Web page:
Silicon Valley is a dream destination of choice for establishing technology businesses. Many world famous companies such as Meta, Cisco, Google, Adobe, Apple, and other major tech giants have their HQs in Silicon Valley, and they continue to show great results and revenues operating from the region.
But what if you are new to Silicon Valley? It’s ok not to know everything — trust us, we know exactly how it is.
Our goal is to help new founders and startups, so we decided to gather as a little "do not do" list for new founders make in Silicon Valley.
#1 Going to wrong events
Going to the wrong events might be a waste of time. Sometimes founders don’t check who are the attendees, or the topics, they just go “It’s an event — I’m going”. Don’t get me wrong, it’s always great for expanding your network and meeting new people, but what happens is you attend an event, spend an entire day there collecting as many business cards as you can, but none of those business cards result in new partnerships, new customers or potential investors for your company. That entire, precious day and all that energy could be considered almost a waste.
The first thing founders need to know when arriving in Silicon Valley is to be careful with their time. Everything should be strategically planned out: the events you go to, the people you talk to etc. You have a company that you’re here to grow. You are here to fulfill your dream. Make sure that you plan everything out accordingly.
# 2 Not knowing who to connect with
While Silicon Valley is home to many great people wanting to help startups succeed, there are also lots of scammers who take advantage of entrepreneurs. They may promise introductions to investors and other services in exchange for money; however, they often don’t know anyone or provide referrals to shady service providers that won’t be helpful. It’s important for entrepreneurs to do their due diligence and carefully vet any person or provider before making a commitment.
# 3 Coming only to fundraise, forgetting about sales
It’s not uncommon for startups to come to Silicon Valley solely to raise capital. However, this type of approach isn’t always the most effective; if they used those six months to increase their sales and revenue, they’d be in a much better position. Investors are likely to only invest once certain milestones have been reached or a certain amount of money has been made — so it’s important that entrepreneurs track the number of hours spent fundraising vs building the company and generating income. This helps maximize efficiency and ensure productivity with time management.
#4 Not tracking the right metrics
Investors are interested in certain metrics — lifetime value of a customer, cost of acquiring customers etc. But often founders go from one investor to another still not clearly knowing the metrics they need to show and that are crucial for THAT investor. Often entrepreneurs don’t track their monthly metrics to see how things change over time. But this is the KEY. You need to show investors where your company was yesterday, where it is today and where it going to be in foresee future by presenting numbers proving you are heading the right direction and getting more efficient.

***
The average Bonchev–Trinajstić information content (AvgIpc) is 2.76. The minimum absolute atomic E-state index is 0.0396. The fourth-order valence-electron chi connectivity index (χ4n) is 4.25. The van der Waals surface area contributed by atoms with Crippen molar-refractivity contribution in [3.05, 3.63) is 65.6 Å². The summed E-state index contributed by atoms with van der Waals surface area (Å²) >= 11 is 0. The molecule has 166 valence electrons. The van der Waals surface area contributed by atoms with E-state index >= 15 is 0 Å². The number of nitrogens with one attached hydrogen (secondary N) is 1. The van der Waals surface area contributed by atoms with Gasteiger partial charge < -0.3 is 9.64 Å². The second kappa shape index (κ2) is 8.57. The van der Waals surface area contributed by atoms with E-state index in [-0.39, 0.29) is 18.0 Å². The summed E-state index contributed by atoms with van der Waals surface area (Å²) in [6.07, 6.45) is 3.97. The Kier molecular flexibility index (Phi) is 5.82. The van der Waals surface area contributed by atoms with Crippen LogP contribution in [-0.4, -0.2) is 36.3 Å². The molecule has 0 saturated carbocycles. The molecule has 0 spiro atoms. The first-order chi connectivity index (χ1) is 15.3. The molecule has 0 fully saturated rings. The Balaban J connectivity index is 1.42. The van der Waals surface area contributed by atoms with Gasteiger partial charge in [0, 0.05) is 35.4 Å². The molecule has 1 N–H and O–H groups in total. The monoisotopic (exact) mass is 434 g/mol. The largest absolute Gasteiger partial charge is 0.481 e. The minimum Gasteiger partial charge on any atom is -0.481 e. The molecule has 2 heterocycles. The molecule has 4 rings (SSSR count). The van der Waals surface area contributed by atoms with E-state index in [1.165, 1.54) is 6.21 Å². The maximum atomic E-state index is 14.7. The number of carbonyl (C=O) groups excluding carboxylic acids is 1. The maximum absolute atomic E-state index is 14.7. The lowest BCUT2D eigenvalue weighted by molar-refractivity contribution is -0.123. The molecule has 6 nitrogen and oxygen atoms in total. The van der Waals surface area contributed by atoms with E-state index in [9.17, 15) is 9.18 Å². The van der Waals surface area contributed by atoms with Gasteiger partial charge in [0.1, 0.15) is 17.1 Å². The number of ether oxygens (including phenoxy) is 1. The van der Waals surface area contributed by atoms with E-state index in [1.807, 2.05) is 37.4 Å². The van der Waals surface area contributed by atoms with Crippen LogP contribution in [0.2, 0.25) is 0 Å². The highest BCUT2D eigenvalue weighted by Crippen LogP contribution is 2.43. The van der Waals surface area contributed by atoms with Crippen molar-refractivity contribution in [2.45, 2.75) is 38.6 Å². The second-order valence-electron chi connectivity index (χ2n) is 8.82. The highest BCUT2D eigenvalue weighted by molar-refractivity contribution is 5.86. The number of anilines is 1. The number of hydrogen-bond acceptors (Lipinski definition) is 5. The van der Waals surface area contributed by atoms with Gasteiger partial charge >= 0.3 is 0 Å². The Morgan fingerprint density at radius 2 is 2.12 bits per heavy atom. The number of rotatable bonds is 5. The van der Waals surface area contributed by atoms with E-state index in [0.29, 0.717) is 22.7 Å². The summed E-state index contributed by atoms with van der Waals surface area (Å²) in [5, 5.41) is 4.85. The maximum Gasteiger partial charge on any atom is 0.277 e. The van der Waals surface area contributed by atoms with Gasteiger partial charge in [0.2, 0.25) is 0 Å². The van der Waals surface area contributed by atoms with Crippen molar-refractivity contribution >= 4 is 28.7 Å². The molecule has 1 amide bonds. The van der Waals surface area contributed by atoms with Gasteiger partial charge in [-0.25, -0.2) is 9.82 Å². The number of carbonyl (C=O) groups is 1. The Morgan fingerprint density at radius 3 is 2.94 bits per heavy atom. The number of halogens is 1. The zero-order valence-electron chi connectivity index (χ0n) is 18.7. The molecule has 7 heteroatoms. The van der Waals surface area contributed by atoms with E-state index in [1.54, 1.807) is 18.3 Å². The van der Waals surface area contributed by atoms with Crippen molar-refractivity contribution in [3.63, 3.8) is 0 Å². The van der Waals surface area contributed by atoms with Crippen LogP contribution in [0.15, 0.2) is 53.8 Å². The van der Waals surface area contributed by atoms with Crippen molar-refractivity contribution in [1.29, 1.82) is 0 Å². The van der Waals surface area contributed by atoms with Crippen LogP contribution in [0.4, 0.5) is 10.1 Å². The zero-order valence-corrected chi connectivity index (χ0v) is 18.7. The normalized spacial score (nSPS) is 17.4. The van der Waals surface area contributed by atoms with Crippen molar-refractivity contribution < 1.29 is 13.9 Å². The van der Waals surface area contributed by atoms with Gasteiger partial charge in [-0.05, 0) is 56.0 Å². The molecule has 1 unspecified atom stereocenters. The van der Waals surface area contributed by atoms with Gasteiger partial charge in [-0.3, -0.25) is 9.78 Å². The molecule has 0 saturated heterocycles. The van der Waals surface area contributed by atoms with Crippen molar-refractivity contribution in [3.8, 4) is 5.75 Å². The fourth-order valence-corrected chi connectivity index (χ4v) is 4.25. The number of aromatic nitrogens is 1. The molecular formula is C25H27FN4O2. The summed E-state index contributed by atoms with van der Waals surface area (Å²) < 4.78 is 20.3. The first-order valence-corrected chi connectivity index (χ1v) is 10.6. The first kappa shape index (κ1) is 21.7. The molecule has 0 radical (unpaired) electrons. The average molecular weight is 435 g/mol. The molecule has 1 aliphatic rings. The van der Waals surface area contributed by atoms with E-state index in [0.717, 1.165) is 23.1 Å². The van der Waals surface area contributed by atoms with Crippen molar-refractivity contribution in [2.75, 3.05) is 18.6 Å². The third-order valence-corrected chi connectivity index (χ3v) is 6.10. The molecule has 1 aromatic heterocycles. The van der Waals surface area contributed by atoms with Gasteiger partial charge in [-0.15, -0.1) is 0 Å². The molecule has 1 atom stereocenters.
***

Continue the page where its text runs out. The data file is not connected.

Often investors are investing in what they believe is going to happen. And numbers make it more believable by giving support and validation. You might have all the numbers in the world but half of them are not representing any interest to investors. Find out in your sector what are the numbers investors want to see and start tracking them. Even if you are not currently fundraising, or even plan to take outside capital, it’s still good to do your homework and reach out to potential investors and industry leaders and ask them what metrics they want to see, now and let’s say a goal to hit in six months. Your goal is to get better than industry average to impress investors and to run just a better company overall.
#5 Not being adaptable
What works in one country may not be successful when brought to Silicon Valley. It’s essential to tailor materials, such as taglines, to the US market. Translating word for word without making any localization adjustments is likely to leave companies with substantially less success than they had back home.
#6 What got you here won’t get you there
The roles and responsibilities of the CEO and founders are constantly evolving as a company grows and especially if the growth is accelerated by rounds of funding from outside capital. Only a few people can quickly and effectively adapt to these changes, otherwise they become an obstacle for the company’s growth. Investors may bring in other personnel who can help take the company from one point to another; this requires entrepreneurs to be agile learners and adjust their mindset with every development that occurs.
Good luck in Silicon Valley! Everything is possible — always remember that!